Authors : R K Arora | Vinay Kaura

Issue BriefsPublished on May 24, 2023 PDF Download
ballistic missiles,Defense,Doctrine,North Korea,Nuclear,PLA,SLBM,Submarines

Will demonetisation overshadow the Kashmir challenge?

In an announcement that caught the nation by surprise, Prime Minister Narendra Modi ordered the demonetisation of ₹500 and ₹1,000 notes of the Indian currency in November to arrest ‘black money’, end corruption, and choke terrorist finances. This move represents a policy departure and it has far-reaching implications. As national debate has been hijacked by the possible fallouts of demonetisation, other critical issues have been pushed to the margins — including crossborder infiltration, initiating political dialogue, and refurbishing the security architecture in Jammu and Kashmir. But the terror funding module in place in J&K is not likely to be affected to a significant degree by demonetisation, as terror outfits would only continue with their activities with some improvisations. This paper argues that the demonetisation policy has come to haunt India’s security establishment in J&K as it is failing to strike effectively at terrorist organisations.


Prime Minister Narendra Modi announced without any preamble the demonetisation of ₹500 and ₹1000 notes of the Indian currency on 8 November 2016. Since then, public opinion on the policy announcement has been sharply divided. The decision encapsulates the Modi government’s newfound insistence on promoting its own doctrine of ‘security’. It signals the prime minister’s intention to employ all feasible means to protect India’s security and internal environment. Curbing ‘black money’ and choking terrorists’ financing channels under the new security doctrine seem to have become a means of ensuring all security objectives. As is often the case with such major policy departures, the newly defined ‘security’ might well represent a remarkable redirection of India’s security and strategic policy, with far-reaching implications. The biggest challenge raised against PM Modi’s move is the significance of cash as a component of terrorist financing and money laundering networks in India.

The government’s belief seems to be that alternative economic methods could ensure national security more effectively than traditional ones. It is true that unprecedented economic measures are not meant simply to facilitate economic activity, but rather to serve as a tool in advancing security goals. Unfortunately, however, the road ahead for India, even when paved by the prime minister’s noble intentions and skilful tactics, is not without its potholes. The demonetisation policy has not been able to strike effectively at cash driven terrorist operations of the Islamist jihad variety in Kashmir, or the activities of insurgents in eastern and central India.

At the same time, the political and economic confusion created by the demonetisation have come to increasingly hurt India’s internal security rather than providing the government with an opportunity to achieve its stated objectives of flushing out black wealth, ending corruption, or clamping down on terrorist financing. The broader security goals of the country are getting entirely sidetracked by domestic politics and pressure. All national debate has been hijacked by the possible fallouts of demonetisation, in the process, marginalising the critical issues of crossborder infiltration, starting of political dialogue, and refurbishing the security architecture in Jammu and Kashmir.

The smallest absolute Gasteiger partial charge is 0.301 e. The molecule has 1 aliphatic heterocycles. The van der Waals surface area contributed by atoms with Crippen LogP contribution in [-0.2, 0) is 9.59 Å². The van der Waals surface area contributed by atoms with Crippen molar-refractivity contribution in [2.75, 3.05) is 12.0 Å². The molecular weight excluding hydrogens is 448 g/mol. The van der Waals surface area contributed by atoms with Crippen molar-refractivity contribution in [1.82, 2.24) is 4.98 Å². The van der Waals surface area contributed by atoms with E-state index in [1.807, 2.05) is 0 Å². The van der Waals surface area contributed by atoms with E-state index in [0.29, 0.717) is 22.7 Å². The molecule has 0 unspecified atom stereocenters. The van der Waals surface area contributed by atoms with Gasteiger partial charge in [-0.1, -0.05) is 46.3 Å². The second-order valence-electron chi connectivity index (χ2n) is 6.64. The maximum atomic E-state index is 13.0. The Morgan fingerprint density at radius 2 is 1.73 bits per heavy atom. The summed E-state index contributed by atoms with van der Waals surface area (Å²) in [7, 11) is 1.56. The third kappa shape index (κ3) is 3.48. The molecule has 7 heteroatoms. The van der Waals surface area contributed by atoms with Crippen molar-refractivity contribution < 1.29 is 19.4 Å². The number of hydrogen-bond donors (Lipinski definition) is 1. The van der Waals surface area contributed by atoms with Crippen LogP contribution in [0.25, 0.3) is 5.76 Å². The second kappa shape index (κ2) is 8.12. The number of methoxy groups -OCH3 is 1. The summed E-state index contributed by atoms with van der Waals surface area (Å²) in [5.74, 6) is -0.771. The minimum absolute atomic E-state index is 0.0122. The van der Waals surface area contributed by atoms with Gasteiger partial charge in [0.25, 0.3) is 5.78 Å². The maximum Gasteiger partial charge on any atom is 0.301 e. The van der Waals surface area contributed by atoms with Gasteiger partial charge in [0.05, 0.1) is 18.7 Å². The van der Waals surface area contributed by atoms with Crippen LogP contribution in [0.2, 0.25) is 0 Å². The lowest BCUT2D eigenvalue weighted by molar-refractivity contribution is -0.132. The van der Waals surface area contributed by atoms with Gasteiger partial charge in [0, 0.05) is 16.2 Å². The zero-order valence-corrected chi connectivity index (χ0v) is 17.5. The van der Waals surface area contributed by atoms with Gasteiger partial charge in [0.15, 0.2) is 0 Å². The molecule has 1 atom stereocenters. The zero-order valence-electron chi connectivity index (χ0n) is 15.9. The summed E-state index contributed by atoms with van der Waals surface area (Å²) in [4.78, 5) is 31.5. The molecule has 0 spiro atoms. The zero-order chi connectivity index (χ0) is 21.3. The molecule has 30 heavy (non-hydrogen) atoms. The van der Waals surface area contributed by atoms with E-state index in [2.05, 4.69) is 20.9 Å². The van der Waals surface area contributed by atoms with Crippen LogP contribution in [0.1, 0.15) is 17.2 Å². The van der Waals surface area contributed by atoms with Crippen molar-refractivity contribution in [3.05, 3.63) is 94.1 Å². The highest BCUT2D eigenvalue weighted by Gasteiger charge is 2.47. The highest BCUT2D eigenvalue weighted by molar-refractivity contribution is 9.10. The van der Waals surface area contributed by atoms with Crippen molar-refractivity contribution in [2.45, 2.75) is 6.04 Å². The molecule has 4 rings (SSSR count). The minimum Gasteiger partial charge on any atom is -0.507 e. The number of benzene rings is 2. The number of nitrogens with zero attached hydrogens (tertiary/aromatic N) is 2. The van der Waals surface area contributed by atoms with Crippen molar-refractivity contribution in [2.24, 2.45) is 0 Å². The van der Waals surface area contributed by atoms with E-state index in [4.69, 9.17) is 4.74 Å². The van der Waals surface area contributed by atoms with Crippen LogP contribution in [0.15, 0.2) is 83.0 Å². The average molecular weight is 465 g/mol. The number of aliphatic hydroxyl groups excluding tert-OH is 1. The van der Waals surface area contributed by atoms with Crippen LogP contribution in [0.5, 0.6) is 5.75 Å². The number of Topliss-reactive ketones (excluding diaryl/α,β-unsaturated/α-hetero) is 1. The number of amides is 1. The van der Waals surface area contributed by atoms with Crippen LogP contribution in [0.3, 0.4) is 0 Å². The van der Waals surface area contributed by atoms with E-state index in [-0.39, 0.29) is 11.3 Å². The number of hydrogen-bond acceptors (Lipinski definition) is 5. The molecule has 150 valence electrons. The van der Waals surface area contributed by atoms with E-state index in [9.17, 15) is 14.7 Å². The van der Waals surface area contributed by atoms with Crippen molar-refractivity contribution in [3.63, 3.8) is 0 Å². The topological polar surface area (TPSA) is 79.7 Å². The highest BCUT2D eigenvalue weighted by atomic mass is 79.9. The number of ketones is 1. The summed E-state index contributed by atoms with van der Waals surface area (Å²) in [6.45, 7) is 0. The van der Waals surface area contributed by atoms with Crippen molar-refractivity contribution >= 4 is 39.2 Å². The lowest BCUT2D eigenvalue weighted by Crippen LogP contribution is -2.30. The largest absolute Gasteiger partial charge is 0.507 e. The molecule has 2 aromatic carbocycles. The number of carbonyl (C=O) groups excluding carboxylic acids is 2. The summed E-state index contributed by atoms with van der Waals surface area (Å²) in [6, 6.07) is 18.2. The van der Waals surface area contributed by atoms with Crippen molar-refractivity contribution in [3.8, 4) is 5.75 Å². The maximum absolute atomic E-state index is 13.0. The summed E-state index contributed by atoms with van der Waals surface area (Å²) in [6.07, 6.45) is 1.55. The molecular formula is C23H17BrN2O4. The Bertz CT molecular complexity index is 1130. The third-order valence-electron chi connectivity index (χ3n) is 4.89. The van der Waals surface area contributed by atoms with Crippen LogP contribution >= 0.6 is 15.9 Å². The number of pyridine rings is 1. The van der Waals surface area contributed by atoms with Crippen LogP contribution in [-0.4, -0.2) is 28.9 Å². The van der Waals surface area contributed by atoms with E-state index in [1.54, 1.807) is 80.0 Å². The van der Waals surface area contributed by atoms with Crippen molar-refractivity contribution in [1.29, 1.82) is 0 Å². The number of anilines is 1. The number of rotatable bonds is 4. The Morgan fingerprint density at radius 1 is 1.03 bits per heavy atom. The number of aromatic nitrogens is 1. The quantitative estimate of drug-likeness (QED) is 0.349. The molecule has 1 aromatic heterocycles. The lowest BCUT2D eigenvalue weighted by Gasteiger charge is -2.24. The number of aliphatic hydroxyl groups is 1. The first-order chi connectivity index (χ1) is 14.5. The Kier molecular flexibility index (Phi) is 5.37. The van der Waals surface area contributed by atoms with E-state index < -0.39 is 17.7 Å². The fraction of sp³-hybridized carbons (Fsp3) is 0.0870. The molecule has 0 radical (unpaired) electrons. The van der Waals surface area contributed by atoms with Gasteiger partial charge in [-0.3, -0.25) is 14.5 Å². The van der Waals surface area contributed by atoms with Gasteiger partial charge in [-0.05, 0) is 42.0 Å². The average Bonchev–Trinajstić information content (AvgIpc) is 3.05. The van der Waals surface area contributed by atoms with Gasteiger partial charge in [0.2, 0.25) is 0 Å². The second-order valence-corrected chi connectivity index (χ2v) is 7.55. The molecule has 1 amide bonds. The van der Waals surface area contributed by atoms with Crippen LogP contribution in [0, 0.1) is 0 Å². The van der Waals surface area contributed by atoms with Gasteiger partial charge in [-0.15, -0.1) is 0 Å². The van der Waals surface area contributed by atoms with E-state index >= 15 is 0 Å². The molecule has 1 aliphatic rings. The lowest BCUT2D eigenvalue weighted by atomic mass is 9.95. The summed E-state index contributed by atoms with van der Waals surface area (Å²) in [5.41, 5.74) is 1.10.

In a region characterised by acute sensitivities and bruised egos, the central government should tread carefully to avoid stirring up fears and apprehensions among the Kashmiri people.

Unfortunately, many of much needed initiatives have been effectively thwarted by the currently polarising political environment. Moreover, the objectives of terrorists and insurgents do not seem to have been deterred.

It is a well known fact that Kashmir insurgency is sustained by terror financing from across the border. The vast terrorist infrastructure in Pakistan provides the Kashmir-based terror groups with training, weapons and money. The Hawalaroute is mainly used as a means to ease money laundering and terror financing in Kashmir. How the terror funding module in place right now will be affected by demonetisation is an open question. For even as the money stored with terrorist operatives in the form of big currency notes may have now become nothing more than pieces of paper, it will take them little time to collect money again. Given the challenges in converting all transactions in cashless mode following demonetisation, the terror outfits are likely to continue with their tactics, albeit with some improvisations. After some time, fake currency can also be reintroduced into India. Clearly, what this demonstrates is that any measure focused purely on the economic dimension will be needlessly handicapping, limiting and shaping both policies and outcomes.

State security apparatus

Of the 3,323 km long India-Pakistan border, 1,225 km falls within Jammu and Kashmir (J&K), including the Line of Control (LoC) and 553 km in Punjab. The International Border (IB) runs from Paharpur on Kathua-Punjab border to Chicken’s Neck area of Akhnoor, north of Jammu. While the Border Security Force (BSF) guards the IB, the Army and BSF guard the 744 km long LoC, which serves as de facto boundary between J&K and Pakistan occupied Kashmir (PoK).